10. Finally, select all of the CUTTING MASKs in the column, and Distribute them.
  11. Repeat this for all of the columns you need. You could possibly duplicate a whole column and then move it 128px horizontally, and 64px vertically.
  12. Check if everything is right ... it is easy to see - nothing must overlap. If any are overlapping, then you either have too many duplicates, or something else is majorly wrong. Their edges must touch precisely. This is seen as their edge points show as one.
  13. HIDE all of the MASK layers
  14. Duplicate the RENDER composition inside RENDER_CUT Set TrkMatte of the RENDER layer to Alpha.
  15. Duplicate the RENDER composition 255 times to get 256 copies of it total.
  16. Move the RENDER layers between every two MASK layers. This way each of the RENDERS will take the MASK as its Alpha TrkMatte. We hid the MASK layers earlier because the mask gets automatically hidden only upon applying the Alpha matte, but not when a layer is moved to it after duplication.
  17. Pre-compose pairs of MASK+RENDER, and call each of the new pre-composed compositions for example CUT 00 - the numbers indicating the ID of the tile.
  18. With the 256 CUT compositions we have now we can move to the next step - creating spritesets.

Note: there are other ways to reach this result, for example you can first create 256 CUT duplicates with only the RENDER in them, and then copy-paste the appropriate MASK in each of them. Up to you, both approaches take a lot of time.

Spriteset Compositions

Once we have all of the CUTs with individual tiles in them, it is time to put all these tiles into spritesets. You CAN go ahead and just dump all of the CUTs into the final composition, but I think it would be total hell to find mistakes in such a thing and downsizing to small spritesets would be pretty much impossible, so I suggest to use the same method as I do here...

  1. Create a new composition called SPRITESET_00, size 1152 x 128, with duration of 1 frame only.
  2. Add the MASK into this (your could as well just create a new 128x128px solid), and align it to the left.
  3. Add a text layer on the MASK layer, and write there the tile ID of the current spriteset. This is just for orientation purposes but it is really helpful to have it for checking purposes.
  4. Add the appropriate CUT composition to the SPRITESET composition (for example CUT_00 into SPRITESET_00)
  5. Position the CUT next to the MASK - by mouse to close up first, finish off by numeric input. Same as with the cut.
  6. Apply time-freeze effect to the CUT. - right-click on the layer -> time -> time-freeze
  7. Duplicate the CUT to have 8 duplicates.
  8. Move each of the duplicates by 128px horizontally (vertical position should already be correct from step 5
  9. Assign the correct time-freeze value to get the right rotation.
  10. Create a new composition called SPRITESET_01 and repeat the whole process 255 times!

Note: You can probably save some time by duplicating a SPRITESET composition which already has the MASK and the text inside of it. What I did was that I first created all of the SPRITESET compositions, and at the same time pasted the mask+text into all of them. So all that remained was only changing the text value, and adding the CUTs.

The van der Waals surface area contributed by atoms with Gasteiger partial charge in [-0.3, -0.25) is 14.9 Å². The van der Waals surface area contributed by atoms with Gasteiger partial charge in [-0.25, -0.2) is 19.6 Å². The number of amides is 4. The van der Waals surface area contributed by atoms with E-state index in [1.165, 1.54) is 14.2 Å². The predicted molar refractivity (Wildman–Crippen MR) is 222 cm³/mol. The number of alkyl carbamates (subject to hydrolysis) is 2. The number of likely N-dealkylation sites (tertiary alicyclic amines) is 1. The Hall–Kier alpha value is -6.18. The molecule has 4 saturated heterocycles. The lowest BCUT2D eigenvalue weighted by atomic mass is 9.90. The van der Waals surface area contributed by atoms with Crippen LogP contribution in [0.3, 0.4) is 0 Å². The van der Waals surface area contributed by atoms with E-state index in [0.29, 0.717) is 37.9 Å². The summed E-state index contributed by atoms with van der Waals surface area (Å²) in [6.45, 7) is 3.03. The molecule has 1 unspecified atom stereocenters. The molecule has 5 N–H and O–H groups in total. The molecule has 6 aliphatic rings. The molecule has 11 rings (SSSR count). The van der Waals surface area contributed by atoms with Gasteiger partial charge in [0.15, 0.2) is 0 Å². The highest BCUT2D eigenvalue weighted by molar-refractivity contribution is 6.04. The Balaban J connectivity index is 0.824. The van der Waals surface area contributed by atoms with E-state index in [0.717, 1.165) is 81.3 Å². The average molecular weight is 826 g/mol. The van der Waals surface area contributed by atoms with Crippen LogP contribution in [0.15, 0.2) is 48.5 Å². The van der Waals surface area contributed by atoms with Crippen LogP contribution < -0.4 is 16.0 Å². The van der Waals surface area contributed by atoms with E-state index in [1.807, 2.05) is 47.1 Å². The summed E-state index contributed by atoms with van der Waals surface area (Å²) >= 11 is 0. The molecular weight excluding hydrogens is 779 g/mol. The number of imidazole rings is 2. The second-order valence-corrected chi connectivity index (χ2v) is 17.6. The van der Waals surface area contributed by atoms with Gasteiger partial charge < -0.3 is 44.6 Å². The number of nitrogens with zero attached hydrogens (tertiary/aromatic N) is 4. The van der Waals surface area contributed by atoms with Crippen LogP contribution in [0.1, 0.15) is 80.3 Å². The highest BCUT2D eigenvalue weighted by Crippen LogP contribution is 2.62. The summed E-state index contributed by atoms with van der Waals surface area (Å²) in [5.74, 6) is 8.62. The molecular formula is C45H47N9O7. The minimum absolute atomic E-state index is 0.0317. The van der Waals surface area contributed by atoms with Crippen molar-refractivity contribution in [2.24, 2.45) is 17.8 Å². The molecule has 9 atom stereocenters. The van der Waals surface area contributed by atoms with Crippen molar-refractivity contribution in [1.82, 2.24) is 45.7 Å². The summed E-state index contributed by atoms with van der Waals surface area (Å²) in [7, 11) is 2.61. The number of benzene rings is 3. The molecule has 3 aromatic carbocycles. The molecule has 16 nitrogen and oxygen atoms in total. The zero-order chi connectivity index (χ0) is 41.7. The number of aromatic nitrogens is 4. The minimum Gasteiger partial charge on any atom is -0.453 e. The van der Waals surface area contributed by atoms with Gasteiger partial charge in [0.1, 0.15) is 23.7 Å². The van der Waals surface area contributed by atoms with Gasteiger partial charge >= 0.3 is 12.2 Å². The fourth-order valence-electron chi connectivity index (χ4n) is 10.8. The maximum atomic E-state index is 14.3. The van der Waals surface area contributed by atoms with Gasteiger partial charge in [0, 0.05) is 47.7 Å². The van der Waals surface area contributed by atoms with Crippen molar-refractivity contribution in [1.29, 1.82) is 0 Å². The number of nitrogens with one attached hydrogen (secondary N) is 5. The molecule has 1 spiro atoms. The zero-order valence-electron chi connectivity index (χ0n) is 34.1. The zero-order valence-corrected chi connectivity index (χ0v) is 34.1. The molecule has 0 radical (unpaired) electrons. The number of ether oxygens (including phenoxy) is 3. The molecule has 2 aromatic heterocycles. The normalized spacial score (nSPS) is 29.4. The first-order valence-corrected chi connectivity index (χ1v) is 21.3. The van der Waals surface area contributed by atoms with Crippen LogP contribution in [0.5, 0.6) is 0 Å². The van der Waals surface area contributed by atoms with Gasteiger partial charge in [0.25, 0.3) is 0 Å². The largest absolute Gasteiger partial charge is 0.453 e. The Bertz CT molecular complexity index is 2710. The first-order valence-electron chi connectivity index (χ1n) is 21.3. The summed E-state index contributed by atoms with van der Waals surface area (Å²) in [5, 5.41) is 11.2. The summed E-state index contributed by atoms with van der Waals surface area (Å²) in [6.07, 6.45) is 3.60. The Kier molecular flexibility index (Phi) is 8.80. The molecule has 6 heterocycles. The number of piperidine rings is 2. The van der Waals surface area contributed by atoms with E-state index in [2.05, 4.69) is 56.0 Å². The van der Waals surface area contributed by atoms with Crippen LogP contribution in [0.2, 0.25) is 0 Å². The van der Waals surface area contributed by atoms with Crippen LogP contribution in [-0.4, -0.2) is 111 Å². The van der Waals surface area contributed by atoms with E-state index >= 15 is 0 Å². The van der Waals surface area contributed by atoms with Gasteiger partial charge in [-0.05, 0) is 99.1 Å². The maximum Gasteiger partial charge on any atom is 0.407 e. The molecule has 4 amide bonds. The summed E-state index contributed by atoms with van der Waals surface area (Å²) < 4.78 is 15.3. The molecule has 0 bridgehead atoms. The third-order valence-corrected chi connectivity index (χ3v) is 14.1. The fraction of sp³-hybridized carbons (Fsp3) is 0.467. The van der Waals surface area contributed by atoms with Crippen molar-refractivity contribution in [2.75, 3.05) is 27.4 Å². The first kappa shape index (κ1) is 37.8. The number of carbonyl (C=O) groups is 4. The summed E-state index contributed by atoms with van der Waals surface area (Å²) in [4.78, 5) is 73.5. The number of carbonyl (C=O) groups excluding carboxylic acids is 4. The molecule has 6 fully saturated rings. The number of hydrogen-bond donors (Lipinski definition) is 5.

Sprite Sheet

Now that you are probably HATING to do anything more because the last two jobs were undescribably EXHAUSTING, I can cheer you up, all we need to do is:

  1. Create a new composition called OUTPUT, size 2304 x 16384, 1 frame.
  2. Drag spritesets 00-7F to this composition.
  3. Align spriteset 00 to the top of the composition, align spriteset 7F to the bottom.
  4. Select all of the layers by Ctrl+A, and distribute them all vertically.
  5. Align all of the 00-7F to the left of the composition.
  6. Do the same for 80-FF, but at the end align them to the right of the composition.
  7. Select all of the spriteset layers 00-FF, and pre-compose them. Call the pre-composed composition OUTPUT_x4
  8. When in the OUTPUT composition, press Ctrl+K to change the resolution to 2880 x 16384
  9. Align the OUTPUT_x4 to the left, and duplicate it
  10. Set the Scale of one of the duplicates to 25%, and align it to the right of the Composition
  11. RENDER! :D - render as PNG sequence, do not forget to select RGB+Alpha as the color channel otherwise you will have the composition background where you want transparency instead.

Note that After Effects cannot create a composition larger than 30 000 pixels. Since our cute little spritesheet is 128px x 256, it would require 32k pixels. So it is necessary to simply put them next to each other and only get 16k height. Or of course you could do even more columns, up to you. Earlier what I also tried was to make the OUTPUT 16k high 2-frame composition, and have first 128 spritesets in the first frame, and the other 128 spritesets in the second frame. This was a bit more confusing and it is nicer to have everything in one file if possible - especially after you have to do things manually with some of them, like convert 8bpp masks.

Company Colour infrastructure